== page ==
The Biggest Challenges for the Big 3 Automakers
Business + Economy

The Biggest Challenges for the Big 3 Automakers

Reuters/Rebecca Cook

General Motors Co (GM.N) named a new chief executive, Ford Motor Co (F.N) kept its old leader and Chrysler Group LLC's CEO averted a divisive public offering. And that was just in the last 30 days.

This year is shaping up as a test of leadership at GM, Ford and Chrysler, five years after the U.S. auto industry's searing restructuring. While the risks ahead are no longer life-threatening, how the companies respond will set their direction for years to come and signal whether the lessons of the financial crisis were embedded deeply enough.

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"It's a turn of an era," Xavier Mosquet, senior partner and managing director at Boston Consulting Group, said in an interview. "Frankly, it is a totally different, new type of competitive situation that is emerging."

Analysts see 2014 as a transition year, with slowing growth in the U.S. auto market and companies facing a renewed mandate to gain ground overseas. The 2015 contract talks with the United Auto Workers union also loom in the background.

In the weeks leading up to this year's Detroit auto show, GM, Ford and Chrysler have all taken steps that highlight the leaders who will help them face what Mosquet described as the most competitive North American market in decades.

GM vaulted its product development chief, Mary Barra, to the top spot last month. Ford CEO Alan Mulally ended months of speculation by saying last week that he would not leave to run Microsoft Corp (MSFT.O). And on New Year's Day, Sergio Marchionne struck a long-sought deal allowing him to merge Chrysler and Italy's Fiat, the two automakers he has led since 2009.

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These moves signal that GM, Ford and Chrysler will maintain the strategies that have allowed them to emerge from the crisis with stronger balance sheets and more attractive vehicles.

But their leaders will need to be more flexible. Analysts note that the skills needed in a turnaround differ from those needed during growth years, when a wrong bet can undercut a company's future.

"In fixing a company, the issues you have to deal with are very apparent because they are the issues that make or break a business," independent auto consultant Maryann Keller said. "When you're running a company, you've got options," she added. "You're not fixing anything, it's not financially broken anymore, but dealing with a very competitive market place is actually in some respects harder."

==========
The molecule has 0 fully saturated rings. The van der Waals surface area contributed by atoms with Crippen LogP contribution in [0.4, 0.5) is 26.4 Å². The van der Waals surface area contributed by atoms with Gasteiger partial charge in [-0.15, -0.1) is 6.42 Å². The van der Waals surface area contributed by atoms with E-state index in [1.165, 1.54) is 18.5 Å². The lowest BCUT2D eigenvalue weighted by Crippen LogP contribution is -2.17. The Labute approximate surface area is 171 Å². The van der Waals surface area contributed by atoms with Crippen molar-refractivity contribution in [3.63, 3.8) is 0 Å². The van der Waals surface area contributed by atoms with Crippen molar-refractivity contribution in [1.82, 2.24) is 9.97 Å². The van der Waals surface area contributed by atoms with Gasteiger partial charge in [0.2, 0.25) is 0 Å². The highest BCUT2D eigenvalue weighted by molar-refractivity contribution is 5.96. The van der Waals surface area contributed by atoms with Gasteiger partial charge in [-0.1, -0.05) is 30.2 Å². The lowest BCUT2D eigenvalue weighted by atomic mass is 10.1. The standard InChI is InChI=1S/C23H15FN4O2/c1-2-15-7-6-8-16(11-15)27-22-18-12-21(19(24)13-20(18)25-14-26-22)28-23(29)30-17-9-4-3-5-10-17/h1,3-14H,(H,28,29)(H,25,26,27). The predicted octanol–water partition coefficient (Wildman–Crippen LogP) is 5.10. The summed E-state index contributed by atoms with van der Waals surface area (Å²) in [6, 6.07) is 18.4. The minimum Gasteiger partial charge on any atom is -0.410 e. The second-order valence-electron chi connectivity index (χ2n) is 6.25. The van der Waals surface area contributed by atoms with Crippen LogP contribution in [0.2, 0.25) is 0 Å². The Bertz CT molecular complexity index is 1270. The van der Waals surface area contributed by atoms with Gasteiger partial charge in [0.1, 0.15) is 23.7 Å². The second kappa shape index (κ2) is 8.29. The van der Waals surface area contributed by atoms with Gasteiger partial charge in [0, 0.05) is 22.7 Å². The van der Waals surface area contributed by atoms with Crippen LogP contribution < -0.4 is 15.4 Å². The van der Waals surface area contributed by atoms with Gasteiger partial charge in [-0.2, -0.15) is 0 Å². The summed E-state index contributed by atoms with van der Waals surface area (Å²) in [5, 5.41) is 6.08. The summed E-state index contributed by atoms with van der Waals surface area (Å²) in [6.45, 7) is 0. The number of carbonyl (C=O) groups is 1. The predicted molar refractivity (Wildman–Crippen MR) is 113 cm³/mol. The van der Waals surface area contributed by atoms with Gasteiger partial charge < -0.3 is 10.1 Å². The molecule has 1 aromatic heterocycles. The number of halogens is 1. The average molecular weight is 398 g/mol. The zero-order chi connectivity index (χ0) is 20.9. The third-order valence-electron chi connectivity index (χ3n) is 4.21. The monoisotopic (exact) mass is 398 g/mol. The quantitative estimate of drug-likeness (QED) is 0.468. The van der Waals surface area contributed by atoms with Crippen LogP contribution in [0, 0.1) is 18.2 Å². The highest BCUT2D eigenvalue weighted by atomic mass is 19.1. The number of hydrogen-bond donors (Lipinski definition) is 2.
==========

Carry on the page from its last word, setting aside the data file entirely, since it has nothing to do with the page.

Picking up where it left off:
Roll Call 
Each U.S. automaker enters the year at a different stage of its transformation, with Ford in first place, followed by GM and then Chrysler, according to many analysts and industry observers. The positions reflect the speed at which each company has been able to restructure.

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Mulally was hired in 2006 to lead Ford's turnaround by knitting together its global business units to achieve economies of scale. His push helped the No. 2 U.S. automaker avoid the federal bailouts required by GM and Chrysler in 2009.

This year will be the busiest year of vehicle launches in Ford's 111-year history and marks the toughest test yet of Mulally's "One Ford" strategy. It will also test the abilities of his presumed successor, Chief Operating Officer Mark Fields, who has spent the last year focused on improving quality.

But the cost of Ford's new launches - including the highly anticipated F-150 pickup truck that is expected to be unveiled at the Detroit auto show on Monday - will dent Ford's profit this year. Ford must also grow its operations outside North America and convince investors of Fields' capabilities.

"In the case of Ford, the strategy has been defined and we're very clearly in the execution phases of the strategy that oftentimes is harder than crafting the strategy itself," Guggenheim Securities analyst Matthew Stover said. "In the case of GM, I think they're still crafting their strategy."

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Under outgoing GM CEO Dan Akerson, Barra led an effort to simplify and unify the No. 1 U.S. automaker's engineering and design processes around the world to free up cash that GM can spend on in-car technology and other new features.

The selection of Barra reflects Akerson's desire to shake up a culture he said was bedeviled by "decades of poor decisions and indecisions and no decisions.

Barra will have to make this change, while continuing her work to shrink the number of vehicle platforms at GM, reverse losses in Europe and cement the company's position in China, the world's largest auto market. Other challenges include expanding into other critical emerging markets elsewhere in Asia.

Meanwhile, Marchionne's slow-motion merger of Italy's Fiat (FIA.MI) and Chrysler is yet another attempt at building global scale. His agreement with Chrysler's minority shareholder allows Fiat to gain full control of the No. 3 U.S. automaker and avoid an initial public offering he publicly denounced.

Now he will focus on revamping Fiat's Alfa Romeo brand, a marque the Italian automaker has attempted to revive several times with little success. However, what all three U.S. automakers have in common are the labor talks each will face in 2015 with the United Auto Workers union, which represents many of the companies' hourly U.S. workers.

Union leaders have already signaled a desire to claw back some cost-cutting changes to wages and benefits they surrendered over the last decade. High on their list is the potential elimination of the two-tier wage scale that has allowed the U.S. automakers to bring costs in line with rivals like Japan's Toyota Motor Corp.